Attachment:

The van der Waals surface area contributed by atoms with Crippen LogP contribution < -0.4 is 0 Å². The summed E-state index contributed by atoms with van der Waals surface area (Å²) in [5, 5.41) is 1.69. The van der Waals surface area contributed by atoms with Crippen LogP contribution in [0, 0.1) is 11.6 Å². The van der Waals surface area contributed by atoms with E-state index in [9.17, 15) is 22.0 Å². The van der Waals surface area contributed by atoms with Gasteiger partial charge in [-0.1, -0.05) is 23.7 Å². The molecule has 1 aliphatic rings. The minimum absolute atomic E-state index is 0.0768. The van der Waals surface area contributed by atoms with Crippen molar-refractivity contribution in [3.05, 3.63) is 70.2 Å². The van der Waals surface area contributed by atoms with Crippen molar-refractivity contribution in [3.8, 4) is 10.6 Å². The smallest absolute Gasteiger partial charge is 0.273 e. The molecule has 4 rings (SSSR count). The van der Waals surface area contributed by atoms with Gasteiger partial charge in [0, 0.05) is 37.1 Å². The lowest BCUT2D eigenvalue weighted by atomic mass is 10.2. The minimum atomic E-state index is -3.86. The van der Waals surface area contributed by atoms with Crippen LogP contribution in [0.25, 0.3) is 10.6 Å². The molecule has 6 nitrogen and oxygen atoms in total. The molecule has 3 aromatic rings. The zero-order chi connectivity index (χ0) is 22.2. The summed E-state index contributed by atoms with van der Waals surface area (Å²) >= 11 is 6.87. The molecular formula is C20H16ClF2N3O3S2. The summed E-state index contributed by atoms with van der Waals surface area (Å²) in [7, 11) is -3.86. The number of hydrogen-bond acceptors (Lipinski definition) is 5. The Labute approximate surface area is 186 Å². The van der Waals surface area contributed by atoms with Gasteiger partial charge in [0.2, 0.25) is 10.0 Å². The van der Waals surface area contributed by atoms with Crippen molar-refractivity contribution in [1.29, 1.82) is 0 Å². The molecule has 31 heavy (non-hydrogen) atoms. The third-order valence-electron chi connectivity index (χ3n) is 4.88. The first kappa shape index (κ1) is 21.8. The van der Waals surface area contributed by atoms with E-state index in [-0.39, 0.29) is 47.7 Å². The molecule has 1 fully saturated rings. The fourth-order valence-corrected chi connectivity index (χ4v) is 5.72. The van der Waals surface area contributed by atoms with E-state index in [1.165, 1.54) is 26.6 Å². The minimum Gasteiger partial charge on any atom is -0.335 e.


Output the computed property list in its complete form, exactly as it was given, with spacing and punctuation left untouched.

The van der Waals surface area contributed by atoms with Crippen LogP contribution < -0.4 is 0 Å². The summed E-state index contributed by atoms with van der Waals surface area (Å²) in [5, 5.41) is 1.69. The van der Waals surface area contributed by atoms with Crippen LogP contribution in [0, 0.1) is 11.6 Å². The van der Waals surface area contributed by atoms with E-state index in [9.17, 15) is 22.0 Å². The van der Waals surface area contributed by atoms with Gasteiger partial charge in [-0.1, -0.05) is 23.7 Å². The molecule has 1 aliphatic rings. The minimum absolute atomic E-state index is 0.0768. The van der Waals surface area contributed by atoms with Crippen molar-refractivity contribution in [3.05, 3.63) is 70.2 Å². The van der Waals surface area contributed by atoms with Crippen molar-refractivity contribution in [3.8, 4) is 10.6 Å². The smallest absolute Gasteiger partial charge is 0.273 e. The molecule has 4 rings (SSSR count). The van der Waals surface area contributed by atoms with Gasteiger partial charge in [0, 0.05) is 37.1 Å². The lowest BCUT2D eigenvalue weighted by atomic mass is 10.2. The minimum atomic E-state index is -3.86. The van der Waals surface area contributed by atoms with Crippen LogP contribution in [0.25, 0.3) is 10.6 Å². The molecule has 6 nitrogen and oxygen atoms in total. The molecule has 3 aromatic rings. The zero-order chi connectivity index (χ0) is 22.2. The summed E-state index contributed by atoms with van der Waals surface area (Å²) >= 11 is 6.87. The molecular formula is C20H16ClF2N3O3S2. The summed E-state index contributed by atoms with van der Waals surface area (Å²) in [7, 11) is -3.86. The number of hydrogen-bond acceptors (Lipinski definition) is 5. The Labute approximate surface area is 186 Å². The van der Waals surface area contributed by atoms with Gasteiger partial charge in [0.2, 0.25) is 10.0 Å². The van der Waals surface area contributed by atoms with Crippen molar-refractivity contribution in [1.29, 1.82) is 0 Å². The molecule has 31 heavy (non-hydrogen) atoms. The third-order valence-electron chi connectivity index (χ3n) is 4.88. The first kappa shape index (κ1) is 21.8. The van der Waals surface area contributed by atoms with E-state index in [-0.39, 0.29) is 47.7 Å². The molecule has 1 fully saturated rings. The fourth-order valence-corrected chi connectivity index (χ4v) is 5.72. The van der Waals surface area contributed by atoms with E-state index in [1.165, 1.54) is 26.6 Å². The minimum Gasteiger partial charge on any atom is -0.335 e.